Aaron Wall – SEO Guru, Best Selling Author

I think many people on the web stumble into exposure and business models and continue with them just because it is all they know…just like how many people stick to regular jobs. Many people have low self image or low self esteem, and need a lot of reinforcement to believe in themselves. Some people are also addicted to money or influence. Others just like probing and learning, and as a side effect turn into accidental gurus.

Todd Malicoat – SEO Guru

The main tangible benefit I see with being an expert or guru in a field, is having to spend far less time on sales. Writing and and public speaking are generally just a more passive form of advertising. Maintaining a positive reputation, creating presentations, and writing knowledgeable articles on any given subjects should be considered important to the sales cycle. Within any industry, credibility is critically important, and taking time to “give back” to a community (marketing, seo, professional, plumbers, charities, whatever) demonstrates commitment that is important to the types of customers that you generally want. There are plenty of downsides, sure, but the main benefit of working hard to demonstrate expertise is getting to work with other smart people that you enjoy working with, and having the ability to trust your instincts and say no to those that might not be a good fit. Word of mouth will always be the most effective form of marketing, and inspiring others to say good things about you will remain priceless for that reason. It’s good karma too:)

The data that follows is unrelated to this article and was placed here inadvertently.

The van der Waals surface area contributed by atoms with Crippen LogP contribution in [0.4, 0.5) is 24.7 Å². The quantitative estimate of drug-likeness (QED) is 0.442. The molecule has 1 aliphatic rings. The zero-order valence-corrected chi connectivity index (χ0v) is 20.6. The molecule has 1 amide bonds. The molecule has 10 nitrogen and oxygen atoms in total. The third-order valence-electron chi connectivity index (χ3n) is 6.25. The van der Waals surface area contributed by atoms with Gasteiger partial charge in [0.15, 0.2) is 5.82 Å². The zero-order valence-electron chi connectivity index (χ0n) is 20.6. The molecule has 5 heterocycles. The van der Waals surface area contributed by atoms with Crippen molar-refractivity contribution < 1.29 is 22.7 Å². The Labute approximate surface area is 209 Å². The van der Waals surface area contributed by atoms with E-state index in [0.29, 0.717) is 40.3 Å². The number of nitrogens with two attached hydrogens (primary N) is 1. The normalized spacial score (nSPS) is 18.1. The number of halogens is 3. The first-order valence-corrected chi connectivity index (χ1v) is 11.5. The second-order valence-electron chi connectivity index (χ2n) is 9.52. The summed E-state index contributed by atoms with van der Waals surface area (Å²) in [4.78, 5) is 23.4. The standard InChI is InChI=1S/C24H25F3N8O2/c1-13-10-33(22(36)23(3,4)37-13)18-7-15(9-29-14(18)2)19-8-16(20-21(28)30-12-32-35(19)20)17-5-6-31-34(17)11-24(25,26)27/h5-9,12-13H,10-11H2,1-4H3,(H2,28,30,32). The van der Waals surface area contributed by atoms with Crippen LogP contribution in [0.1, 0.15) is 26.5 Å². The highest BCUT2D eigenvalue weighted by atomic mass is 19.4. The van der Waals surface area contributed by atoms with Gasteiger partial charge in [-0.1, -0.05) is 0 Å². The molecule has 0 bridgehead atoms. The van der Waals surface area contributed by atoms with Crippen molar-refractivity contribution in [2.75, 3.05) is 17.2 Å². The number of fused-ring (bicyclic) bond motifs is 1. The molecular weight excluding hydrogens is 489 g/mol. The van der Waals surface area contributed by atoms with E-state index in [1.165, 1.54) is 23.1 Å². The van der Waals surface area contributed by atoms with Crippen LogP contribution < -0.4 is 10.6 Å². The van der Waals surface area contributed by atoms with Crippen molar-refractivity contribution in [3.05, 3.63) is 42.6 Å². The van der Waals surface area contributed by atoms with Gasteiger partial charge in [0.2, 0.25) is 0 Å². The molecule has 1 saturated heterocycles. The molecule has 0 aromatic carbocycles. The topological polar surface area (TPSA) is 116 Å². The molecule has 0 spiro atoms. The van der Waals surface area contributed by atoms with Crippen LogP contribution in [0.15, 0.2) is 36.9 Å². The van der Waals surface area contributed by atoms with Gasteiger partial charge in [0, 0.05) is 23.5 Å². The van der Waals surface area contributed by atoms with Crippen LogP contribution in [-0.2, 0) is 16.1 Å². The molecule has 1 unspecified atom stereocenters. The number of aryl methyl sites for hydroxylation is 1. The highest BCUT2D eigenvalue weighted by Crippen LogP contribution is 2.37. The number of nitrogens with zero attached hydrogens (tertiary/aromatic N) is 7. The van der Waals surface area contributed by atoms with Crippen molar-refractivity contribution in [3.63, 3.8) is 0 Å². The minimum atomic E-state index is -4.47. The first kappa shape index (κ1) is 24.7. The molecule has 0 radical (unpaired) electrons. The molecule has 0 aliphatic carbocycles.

Rae Hoffman SEO Guru